Glenn Jackson June 30, 2012
Heartache ... Robbie Farah's mother died two weeks ago. Photo: Getty Images
BLUES hooker Robbie Farah has emerged from the toughest period in his life to declare a determination to ensure his mother's death almost a fortnight ago does not affect him in the State of Origin decider on Wednesday night in Brisbane.
Farah yesterday made his first public comments since the death of his mother Sonia from pancreatic cancer on the day of the Tigers' clash with the Roosters in round 15.
''It is difficult, but I've got my head around the fact that I've got to put things behind me and that I've got a lot of people relying on me - my teammates, my coach, my coaching staff and my state,'' Farah said in his regular column for mX newspaper.
''I've got to get on with the job, make sure I'm not affected in any way and come next Wednesday night play to the best of my ability. That's all I'm focused on at the moment - going out there, not letting anyone down and playing the best I can.''
Farah's remarkable defensive performance in game two, when he made a record 63 tackles, coincided with his mother, who had been diagnosed last November, being taken to hospital. The following Sunday, Robbie and his family were with her when she passed away.
Farah missed the game with the Roosters as a result, but returned last Monday night against Newcastle. Now he declares the ''Origin decider will be right up there with the 2005 grand final as the biggest game I have ever played''.
Farah will not be alone in having to play soon after a family tragedy. Queensland prop Matt Scott's mother Dianne lost her battle with throat cancer last week. Farah revealed he had texted Scott to offer his support.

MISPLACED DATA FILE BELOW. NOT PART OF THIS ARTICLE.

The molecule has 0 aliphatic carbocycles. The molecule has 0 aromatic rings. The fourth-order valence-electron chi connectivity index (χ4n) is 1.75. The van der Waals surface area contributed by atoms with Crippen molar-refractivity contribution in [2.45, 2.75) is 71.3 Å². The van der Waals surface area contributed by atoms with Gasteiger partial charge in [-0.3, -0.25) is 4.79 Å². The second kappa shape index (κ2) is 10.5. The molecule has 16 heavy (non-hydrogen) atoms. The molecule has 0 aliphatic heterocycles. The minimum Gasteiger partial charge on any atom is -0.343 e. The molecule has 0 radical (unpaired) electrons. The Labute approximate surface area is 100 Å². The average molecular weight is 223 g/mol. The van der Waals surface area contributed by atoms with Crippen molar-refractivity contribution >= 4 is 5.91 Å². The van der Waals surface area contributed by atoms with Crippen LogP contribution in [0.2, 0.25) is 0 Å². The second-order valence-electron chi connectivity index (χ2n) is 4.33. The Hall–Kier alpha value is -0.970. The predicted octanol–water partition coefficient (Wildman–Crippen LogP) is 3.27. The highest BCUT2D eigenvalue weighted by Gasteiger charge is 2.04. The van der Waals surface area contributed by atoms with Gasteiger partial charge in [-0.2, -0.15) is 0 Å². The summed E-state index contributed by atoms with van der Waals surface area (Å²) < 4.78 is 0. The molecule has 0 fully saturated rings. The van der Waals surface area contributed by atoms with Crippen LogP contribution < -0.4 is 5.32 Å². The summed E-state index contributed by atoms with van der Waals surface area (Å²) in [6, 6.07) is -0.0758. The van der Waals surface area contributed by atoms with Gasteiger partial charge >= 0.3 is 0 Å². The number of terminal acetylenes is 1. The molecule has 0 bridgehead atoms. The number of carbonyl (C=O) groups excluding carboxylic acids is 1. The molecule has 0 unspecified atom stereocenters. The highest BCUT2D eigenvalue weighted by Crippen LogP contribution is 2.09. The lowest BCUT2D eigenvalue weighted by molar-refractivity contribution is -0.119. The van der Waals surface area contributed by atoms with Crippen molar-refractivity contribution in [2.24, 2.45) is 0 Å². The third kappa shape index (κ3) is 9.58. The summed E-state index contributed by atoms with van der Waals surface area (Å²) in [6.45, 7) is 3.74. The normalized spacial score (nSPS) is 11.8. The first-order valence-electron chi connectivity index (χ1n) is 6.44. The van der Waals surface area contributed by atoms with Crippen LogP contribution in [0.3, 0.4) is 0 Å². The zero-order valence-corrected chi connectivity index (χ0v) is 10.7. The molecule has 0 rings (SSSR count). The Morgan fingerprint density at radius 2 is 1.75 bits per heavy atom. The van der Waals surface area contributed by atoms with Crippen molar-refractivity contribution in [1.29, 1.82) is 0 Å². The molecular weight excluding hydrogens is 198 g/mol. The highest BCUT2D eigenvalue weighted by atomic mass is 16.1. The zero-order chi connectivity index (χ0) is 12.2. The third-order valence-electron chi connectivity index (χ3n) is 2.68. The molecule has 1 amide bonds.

''It has been sad to see Matt Scott going through a similarly difficult time, with his mum, Dianne, passing away just a few days after mine,'' Farah said. ''I got hold of his number and sent him a text, simply saying that I know no words can help, I am sorry for his loss and I know what he's going through.''
Of his own loss, Farah said: ''There has been no tougher time in my life than the past two weeks … It is still hard for me to talk about - I know I just have to get on with things.
''The support is great, but nothing can cheer you up or change anything. It's just a matter of dealing with it somehow and moving on with life.
''It has been difficult for me because I've had to come back into a team, both at the Tigers and now with NSW.
''It helps at times in keeping you distracted, but I don't want to affect the boys in any way because I'm down or my preparation's not right.''
Farah's mother's death came at a time when his reputation as a State of Origin player was blossoming. He has been one of the squad's best over the opening two matches, but will now venture into unchartered territory in game three.
Not only is the Wests Tigers captain yet to play in an Origin decider, but he has also never played an interstate game at Suncorp Stadium.
''It has been a long time since NSW has tasted Origin success and before the first game our team spoke about wanting to make history, not be a part of it,'' the 28-year-old said.
''We've gone about trying to do that, so now we will head to Brisbane trying to turn the tables and become the first NSW side in six years to win that shield.''